What are the Disadvantages of a Trust?
July 12, 2022
Sometimes, legal practitioners, insurance providers, or financial advisors may immediately suggest to their clients that a trust is the best approach for estate planning. I believe that a client should fully understand that, as with anything, there are disadvantages that should be explained. So, what are the disadvantages of a trust?
The first disadvantage of a trust is the cost.
To establish a revocable living trust, which is the most common form of a trust, it is highly recommended to engage an attorney that specializes in estate planning. I would suggest using an attorney that exclusively practices estate planning, as frequently as there are many nuances to the law and changes that may occur that the attorney may not be aware of. Attorneys may charge by the hour or offer a flat fee service. My approach is to offer a flat fee, as I believe this allows for a more free-flowing exchange between the client and their attorney. In addition to the cost of establishing a trust, there will be additional costs to fund the trust. A trust is funded when assets are placed in the name of the trust, such as real estate. The main cost would be to change the real estate deed to reflect trust ownership. Although there is an initial cost in establishing a trust, keep in mind that a properly drafted trust will reduce the probability of a will contest, in which a beneficiary may challenge the will. Probate litigation can be quite expensive and typically much more expensive than the cost of establishing trust.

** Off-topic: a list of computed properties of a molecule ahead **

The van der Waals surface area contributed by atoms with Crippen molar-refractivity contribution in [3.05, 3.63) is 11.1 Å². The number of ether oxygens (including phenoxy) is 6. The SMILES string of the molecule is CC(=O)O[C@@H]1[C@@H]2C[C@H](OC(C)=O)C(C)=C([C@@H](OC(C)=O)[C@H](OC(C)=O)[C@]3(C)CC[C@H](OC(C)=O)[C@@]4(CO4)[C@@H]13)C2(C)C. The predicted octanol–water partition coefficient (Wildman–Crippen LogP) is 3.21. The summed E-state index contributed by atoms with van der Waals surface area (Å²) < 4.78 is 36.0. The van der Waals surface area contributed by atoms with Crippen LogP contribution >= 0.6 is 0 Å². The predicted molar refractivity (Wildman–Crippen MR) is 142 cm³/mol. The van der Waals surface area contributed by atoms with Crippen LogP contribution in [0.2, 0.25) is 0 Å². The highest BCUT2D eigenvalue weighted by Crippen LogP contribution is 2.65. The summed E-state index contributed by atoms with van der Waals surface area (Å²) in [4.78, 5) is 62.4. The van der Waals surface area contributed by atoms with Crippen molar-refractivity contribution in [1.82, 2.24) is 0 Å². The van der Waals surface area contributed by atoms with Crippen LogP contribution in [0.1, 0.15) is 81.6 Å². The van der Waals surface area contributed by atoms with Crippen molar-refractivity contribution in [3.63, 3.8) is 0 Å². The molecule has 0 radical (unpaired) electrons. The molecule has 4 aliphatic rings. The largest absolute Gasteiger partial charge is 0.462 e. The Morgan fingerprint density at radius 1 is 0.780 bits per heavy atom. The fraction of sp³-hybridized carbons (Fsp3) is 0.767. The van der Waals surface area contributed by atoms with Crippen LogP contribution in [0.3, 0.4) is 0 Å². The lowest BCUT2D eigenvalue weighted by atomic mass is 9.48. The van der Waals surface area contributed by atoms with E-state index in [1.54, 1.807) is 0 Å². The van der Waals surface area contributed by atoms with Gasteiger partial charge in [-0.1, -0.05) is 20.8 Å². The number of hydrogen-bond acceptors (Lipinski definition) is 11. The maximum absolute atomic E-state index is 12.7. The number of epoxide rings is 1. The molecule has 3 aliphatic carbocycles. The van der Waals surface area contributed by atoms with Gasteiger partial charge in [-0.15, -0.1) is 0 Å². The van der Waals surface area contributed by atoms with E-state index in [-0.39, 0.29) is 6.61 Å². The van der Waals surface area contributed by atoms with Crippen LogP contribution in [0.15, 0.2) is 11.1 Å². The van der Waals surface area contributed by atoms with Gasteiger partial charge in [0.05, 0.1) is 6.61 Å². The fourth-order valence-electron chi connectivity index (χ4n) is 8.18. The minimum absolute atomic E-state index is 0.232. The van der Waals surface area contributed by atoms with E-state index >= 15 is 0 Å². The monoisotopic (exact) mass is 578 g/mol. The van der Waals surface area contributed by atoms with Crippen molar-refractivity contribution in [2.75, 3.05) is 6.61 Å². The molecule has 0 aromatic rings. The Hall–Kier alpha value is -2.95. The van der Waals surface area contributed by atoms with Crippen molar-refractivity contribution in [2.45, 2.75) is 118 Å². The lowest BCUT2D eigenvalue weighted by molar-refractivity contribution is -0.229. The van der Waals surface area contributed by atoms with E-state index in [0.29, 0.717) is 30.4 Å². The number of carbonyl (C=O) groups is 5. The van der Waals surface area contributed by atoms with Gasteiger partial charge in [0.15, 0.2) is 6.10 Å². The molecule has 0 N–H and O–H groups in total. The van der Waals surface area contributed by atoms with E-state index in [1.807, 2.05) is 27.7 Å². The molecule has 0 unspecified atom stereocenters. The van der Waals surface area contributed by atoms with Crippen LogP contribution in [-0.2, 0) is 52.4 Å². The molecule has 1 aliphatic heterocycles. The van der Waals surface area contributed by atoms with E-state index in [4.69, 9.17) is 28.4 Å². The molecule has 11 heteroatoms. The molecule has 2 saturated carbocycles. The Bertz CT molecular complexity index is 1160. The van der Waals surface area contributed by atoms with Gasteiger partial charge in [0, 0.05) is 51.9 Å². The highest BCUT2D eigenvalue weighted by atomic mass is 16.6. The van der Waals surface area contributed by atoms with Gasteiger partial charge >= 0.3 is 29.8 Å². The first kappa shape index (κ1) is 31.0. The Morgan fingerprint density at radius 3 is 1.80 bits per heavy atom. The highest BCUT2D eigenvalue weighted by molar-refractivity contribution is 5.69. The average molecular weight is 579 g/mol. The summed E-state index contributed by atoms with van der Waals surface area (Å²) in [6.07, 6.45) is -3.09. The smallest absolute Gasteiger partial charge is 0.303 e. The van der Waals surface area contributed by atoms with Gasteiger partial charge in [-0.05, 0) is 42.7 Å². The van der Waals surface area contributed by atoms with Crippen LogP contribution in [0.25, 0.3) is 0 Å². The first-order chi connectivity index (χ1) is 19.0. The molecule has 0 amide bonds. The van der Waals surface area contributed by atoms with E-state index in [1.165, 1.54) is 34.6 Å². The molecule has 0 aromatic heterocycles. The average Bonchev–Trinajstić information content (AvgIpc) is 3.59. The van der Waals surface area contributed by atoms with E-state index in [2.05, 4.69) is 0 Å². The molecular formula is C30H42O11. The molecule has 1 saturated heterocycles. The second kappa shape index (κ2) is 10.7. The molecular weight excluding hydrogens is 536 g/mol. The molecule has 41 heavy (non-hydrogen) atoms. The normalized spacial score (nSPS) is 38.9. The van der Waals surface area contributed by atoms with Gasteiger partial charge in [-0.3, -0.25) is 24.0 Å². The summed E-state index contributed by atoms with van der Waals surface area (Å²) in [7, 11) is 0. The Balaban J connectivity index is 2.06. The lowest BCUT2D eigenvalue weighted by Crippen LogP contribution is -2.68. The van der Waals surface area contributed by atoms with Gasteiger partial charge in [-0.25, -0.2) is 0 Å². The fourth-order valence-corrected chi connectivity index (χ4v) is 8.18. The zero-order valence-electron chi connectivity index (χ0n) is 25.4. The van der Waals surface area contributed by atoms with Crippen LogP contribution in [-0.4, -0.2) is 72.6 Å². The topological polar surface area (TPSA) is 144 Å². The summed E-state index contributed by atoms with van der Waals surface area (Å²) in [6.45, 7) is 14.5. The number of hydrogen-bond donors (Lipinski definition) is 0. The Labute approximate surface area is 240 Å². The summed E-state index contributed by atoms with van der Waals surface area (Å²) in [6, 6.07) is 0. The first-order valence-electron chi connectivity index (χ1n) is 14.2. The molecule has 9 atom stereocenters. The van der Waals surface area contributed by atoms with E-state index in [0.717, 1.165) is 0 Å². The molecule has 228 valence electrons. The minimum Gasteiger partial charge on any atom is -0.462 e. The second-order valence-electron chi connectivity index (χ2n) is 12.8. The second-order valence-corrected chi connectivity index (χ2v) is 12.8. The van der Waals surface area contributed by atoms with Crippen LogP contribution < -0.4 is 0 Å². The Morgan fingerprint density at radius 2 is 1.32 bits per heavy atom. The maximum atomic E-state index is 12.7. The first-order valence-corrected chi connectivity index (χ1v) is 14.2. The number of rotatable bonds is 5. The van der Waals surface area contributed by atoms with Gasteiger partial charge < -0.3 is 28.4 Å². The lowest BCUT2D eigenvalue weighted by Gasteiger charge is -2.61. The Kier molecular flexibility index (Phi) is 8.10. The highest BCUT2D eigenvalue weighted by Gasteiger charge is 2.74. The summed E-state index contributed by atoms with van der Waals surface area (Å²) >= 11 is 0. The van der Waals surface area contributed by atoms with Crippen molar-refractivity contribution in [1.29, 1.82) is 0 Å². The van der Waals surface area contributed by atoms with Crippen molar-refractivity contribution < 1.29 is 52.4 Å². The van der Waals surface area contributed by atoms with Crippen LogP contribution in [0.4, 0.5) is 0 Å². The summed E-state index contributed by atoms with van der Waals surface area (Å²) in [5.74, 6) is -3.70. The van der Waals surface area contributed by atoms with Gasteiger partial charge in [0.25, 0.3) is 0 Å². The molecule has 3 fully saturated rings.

The second disadvantage of a trust is complexity.
A typical will that I create for clients is between 30 and 40 pages whereas a trust can easily be 80 to 100 pages. This is because I trust incorporates incapacity issues, how to administer the trust and other items that a will would not include. Indeed, a trust is more complex; however, in my opinion, this complexity allows for more flexibility in estate planning.
A final disadvantage of a trust is the administrative burden.
After someone who established a trust passes away, the successor trustee will administer the terms of the trust. This can be complicated and time-consuming; however, a trust should contain provisions that allow for a trustee to hire advisors that can assist the successor trustee with trust administration.
To sum up, there are disadvantages to a trust. However, a properly drafted and funded trust can give you peace of mind, anticipate and manage incapacity issues if they arise, and potentially reduce the probability of litigation.
The information on this blog is for general informational purposes only. Nothing in this or any other communication should be taken as legal advice for any individual case or situation. All information on this site is not intended to create and does not constitute an attorney-client relationship.